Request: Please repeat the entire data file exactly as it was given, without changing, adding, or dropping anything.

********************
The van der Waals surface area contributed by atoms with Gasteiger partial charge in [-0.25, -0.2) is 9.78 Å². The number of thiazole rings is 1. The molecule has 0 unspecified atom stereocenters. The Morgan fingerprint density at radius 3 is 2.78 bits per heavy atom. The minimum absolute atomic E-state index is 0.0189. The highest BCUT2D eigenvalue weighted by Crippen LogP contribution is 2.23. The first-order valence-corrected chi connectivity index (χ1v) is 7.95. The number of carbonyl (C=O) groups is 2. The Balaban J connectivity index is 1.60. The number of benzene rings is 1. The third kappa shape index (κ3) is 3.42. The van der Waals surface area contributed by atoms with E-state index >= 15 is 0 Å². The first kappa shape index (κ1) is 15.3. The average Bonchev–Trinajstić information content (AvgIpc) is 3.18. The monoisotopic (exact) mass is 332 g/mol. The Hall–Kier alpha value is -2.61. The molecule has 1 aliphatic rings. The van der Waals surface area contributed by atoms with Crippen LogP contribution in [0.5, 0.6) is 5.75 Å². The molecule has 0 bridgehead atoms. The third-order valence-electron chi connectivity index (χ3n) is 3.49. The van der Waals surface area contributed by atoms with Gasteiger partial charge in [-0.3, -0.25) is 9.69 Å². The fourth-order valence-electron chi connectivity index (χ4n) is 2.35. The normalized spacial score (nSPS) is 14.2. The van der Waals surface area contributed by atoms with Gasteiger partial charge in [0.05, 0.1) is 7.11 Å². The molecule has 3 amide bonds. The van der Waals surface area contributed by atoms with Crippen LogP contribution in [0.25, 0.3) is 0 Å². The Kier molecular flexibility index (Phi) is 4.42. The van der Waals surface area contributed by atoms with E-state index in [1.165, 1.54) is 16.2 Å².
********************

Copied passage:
The van der Waals surface area contributed by atoms with Gasteiger partial charge in [-0.25, -0.2) is 9.78 Å². The number of thiazole rings is 1. The molecule has 0 unspecified atom stereocenters. The Morgan fingerprint density at radius 3 is 2.78 bits per heavy atom. The minimum absolute atomic E-state index is 0.0189. The highest BCUT2D eigenvalue weighted by Crippen LogP contribution is 2.23. The first-order valence-corrected chi connectivity index (χ1v) is 7.95. The number of carbonyl (C=O) groups is 2. The Balaban J connectivity index is 1.60. The number of benzene rings is 1. The third kappa shape index (κ3) is 3.42. The van der Waals surface area contributed by atoms with E-state index >= 15 is 0 Å². The first kappa shape index (κ1) is 15.3. The average Bonchev–Trinajstić information content (AvgIpc) is 3.18. The monoisotopic (exact) mass is 332 g/mol. The Hall–Kier alpha value is -2.61. The molecule has 1 aliphatic rings. The van der Waals surface area contributed by atoms with Crippen LogP contribution in [0.5, 0.6) is 5.75 Å². The molecule has 0 bridgehead atoms. The third-order valence-electron chi connectivity index (χ3n) is 3.49. The van der Waals surface area contributed by atoms with Gasteiger partial charge in [-0.3, -0.25) is 9.69 Å². The fourth-order valence-electron chi connectivity index (χ4n) is 2.35. The normalized spacial score (nSPS) is 14.2. The van der Waals surface area contributed by atoms with Gasteiger partial charge in [0.05, 0.1) is 7.11 Å². The molecule has 3 amide bonds. The van der Waals surface area contributed by atoms with Crippen LogP contribution in [0.25, 0.3) is 0 Å². The Kier molecular flexibility index (Phi) is 4.42. The van der Waals surface area contributed by atoms with E-state index in [1.165, 1.54) is 16.2 Å².